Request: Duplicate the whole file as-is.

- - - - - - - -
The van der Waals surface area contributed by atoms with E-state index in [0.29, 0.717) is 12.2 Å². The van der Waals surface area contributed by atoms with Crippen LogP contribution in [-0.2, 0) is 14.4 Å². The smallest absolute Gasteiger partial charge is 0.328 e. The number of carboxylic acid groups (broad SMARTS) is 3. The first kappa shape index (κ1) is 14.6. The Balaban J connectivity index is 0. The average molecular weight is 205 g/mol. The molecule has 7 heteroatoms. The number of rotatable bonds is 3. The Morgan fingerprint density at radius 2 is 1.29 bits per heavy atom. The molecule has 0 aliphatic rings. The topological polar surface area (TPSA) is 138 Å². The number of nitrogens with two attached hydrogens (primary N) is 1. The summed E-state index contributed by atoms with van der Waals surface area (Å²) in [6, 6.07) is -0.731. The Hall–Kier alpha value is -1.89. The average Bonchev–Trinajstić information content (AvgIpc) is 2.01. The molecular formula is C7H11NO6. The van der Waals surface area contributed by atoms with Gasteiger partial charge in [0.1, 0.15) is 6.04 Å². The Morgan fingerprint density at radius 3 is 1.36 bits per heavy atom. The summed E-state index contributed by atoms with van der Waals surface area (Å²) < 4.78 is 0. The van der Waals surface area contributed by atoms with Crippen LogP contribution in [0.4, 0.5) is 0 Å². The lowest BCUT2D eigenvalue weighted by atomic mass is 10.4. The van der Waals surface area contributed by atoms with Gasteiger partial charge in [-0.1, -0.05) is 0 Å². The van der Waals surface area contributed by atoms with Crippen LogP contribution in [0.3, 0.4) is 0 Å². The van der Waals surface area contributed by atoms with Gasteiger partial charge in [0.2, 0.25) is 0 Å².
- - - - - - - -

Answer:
The van der Waals surface area contributed by atoms with E-state index in [0.29, 0.717) is 12.2 Å². The van der Waals surface area contributed by atoms with Crippen LogP contribution in [-0.2, 0) is 14.4 Å². The smallest absolute Gasteiger partial charge is 0.328 e. The number of carboxylic acid groups (broad SMARTS) is 3. The first kappa shape index (κ1) is 14.6. The Balaban J connectivity index is 0. The average molecular weight is 205 g/mol. The molecule has 7 heteroatoms. The number of rotatable bonds is 3. The Morgan fingerprint density at radius 2 is 1.29 bits per heavy atom. The molecule has 0 aliphatic rings. The topological polar surface area (TPSA) is 138 Å². The number of nitrogens with two attached hydrogens (primary N) is 1. The summed E-state index contributed by atoms with van der Waals surface area (Å²) in [6, 6.07) is -0.731. The Hall–Kier alpha value is -1.89. The average Bonchev–Trinajstić information content (AvgIpc) is 2.01. The molecular formula is C7H11NO6. The van der Waals surface area contributed by atoms with Gasteiger partial charge in [0.1, 0.15) is 6.04 Å². The Morgan fingerprint density at radius 3 is 1.36 bits per heavy atom. The summed E-state index contributed by atoms with van der Waals surface area (Å²) < 4.78 is 0. The van der Waals surface area contributed by atoms with Crippen LogP contribution in [0.4, 0.5) is 0 Å². The lowest BCUT2D eigenvalue weighted by atomic mass is 10.4. The van der Waals surface area contributed by atoms with Gasteiger partial charge in [-0.1, -0.05) is 0 Å². The van der Waals surface area contributed by atoms with Crippen LogP contribution in [0.3, 0.4) is 0 Å². The van der Waals surface area contributed by atoms with Gasteiger partial charge in [0.2, 0.25) is 0 Å².